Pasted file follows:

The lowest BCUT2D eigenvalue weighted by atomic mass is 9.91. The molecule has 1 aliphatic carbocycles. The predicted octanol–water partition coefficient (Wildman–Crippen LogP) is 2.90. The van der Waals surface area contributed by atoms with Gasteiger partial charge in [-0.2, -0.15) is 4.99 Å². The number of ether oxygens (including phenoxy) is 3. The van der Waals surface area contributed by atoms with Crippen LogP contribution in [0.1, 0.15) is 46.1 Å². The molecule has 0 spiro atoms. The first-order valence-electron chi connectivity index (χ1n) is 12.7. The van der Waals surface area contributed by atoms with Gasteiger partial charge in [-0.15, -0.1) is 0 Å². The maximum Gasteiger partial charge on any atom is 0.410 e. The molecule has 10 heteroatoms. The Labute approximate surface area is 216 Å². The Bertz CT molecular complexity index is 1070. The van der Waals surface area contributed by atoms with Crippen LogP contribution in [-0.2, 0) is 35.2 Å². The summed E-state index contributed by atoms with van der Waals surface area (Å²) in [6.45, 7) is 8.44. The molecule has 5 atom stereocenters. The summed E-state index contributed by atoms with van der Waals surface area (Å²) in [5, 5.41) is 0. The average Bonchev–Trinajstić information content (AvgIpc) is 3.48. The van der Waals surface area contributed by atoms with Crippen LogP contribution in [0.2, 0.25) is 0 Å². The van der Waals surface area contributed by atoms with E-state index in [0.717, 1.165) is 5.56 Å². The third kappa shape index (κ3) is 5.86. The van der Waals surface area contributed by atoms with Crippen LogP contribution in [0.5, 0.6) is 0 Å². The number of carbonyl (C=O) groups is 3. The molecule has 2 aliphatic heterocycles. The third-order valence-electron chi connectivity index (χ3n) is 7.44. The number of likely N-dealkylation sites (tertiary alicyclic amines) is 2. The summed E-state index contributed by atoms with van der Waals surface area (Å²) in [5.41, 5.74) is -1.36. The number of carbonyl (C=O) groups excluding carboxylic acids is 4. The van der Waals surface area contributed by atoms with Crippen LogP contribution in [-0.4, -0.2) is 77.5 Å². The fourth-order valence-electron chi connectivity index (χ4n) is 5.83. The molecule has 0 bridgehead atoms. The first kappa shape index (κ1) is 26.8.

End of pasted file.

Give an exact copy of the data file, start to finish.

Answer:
The lowest BCUT2D eigenvalue weighted by atomic mass is 9.91. The molecule has 1 aliphatic carbocycles. The predicted octanol–water partition coefficient (Wildman–Crippen LogP) is 2.90. The van der Waals surface area contributed by atoms with Gasteiger partial charge in [-0.2, -0.15) is 4.99 Å². The number of ether oxygens (including phenoxy) is 3. The van der Waals surface area contributed by atoms with Crippen LogP contribution in [0.1, 0.15) is 46.1 Å². The molecule has 0 spiro atoms. The first-order valence-electron chi connectivity index (χ1n) is 12.7. The van der Waals surface area contributed by atoms with Gasteiger partial charge in [-0.15, -0.1) is 0 Å². The maximum Gasteiger partial charge on any atom is 0.410 e. The molecule has 10 heteroatoms. The Labute approximate surface area is 216 Å². The Bertz CT molecular complexity index is 1070. The van der Waals surface area contributed by atoms with Crippen LogP contribution in [-0.2, 0) is 35.2 Å². The summed E-state index contributed by atoms with van der Waals surface area (Å²) in [6.45, 7) is 8.44. The molecule has 5 atom stereocenters. The summed E-state index contributed by atoms with van der Waals surface area (Å²) in [5, 5.41) is 0. The average Bonchev–Trinajstić information content (AvgIpc) is 3.48. The van der Waals surface area contributed by atoms with Crippen LogP contribution in [0.2, 0.25) is 0 Å². The van der Waals surface area contributed by atoms with E-state index in [0.717, 1.165) is 5.56 Å². The third kappa shape index (κ3) is 5.86. The van der Waals surface area contributed by atoms with Crippen LogP contribution in [0.5, 0.6) is 0 Å². The number of carbonyl (C=O) groups is 3. The molecule has 2 aliphatic heterocycles. The third-order valence-electron chi connectivity index (χ3n) is 7.44. The number of likely N-dealkylation sites (tertiary alicyclic amines) is 2. The summed E-state index contributed by atoms with van der Waals surface area (Å²) in [5.41, 5.74) is -1.36. The number of carbonyl (C=O) groups excluding carboxylic acids is 4. The van der Waals surface area contributed by atoms with Crippen LogP contribution in [-0.4, -0.2) is 77.5 Å². The fourth-order valence-electron chi connectivity index (χ4n) is 5.83. The molecule has 0 bridgehead atoms. The first kappa shape index (κ1) is 26.8.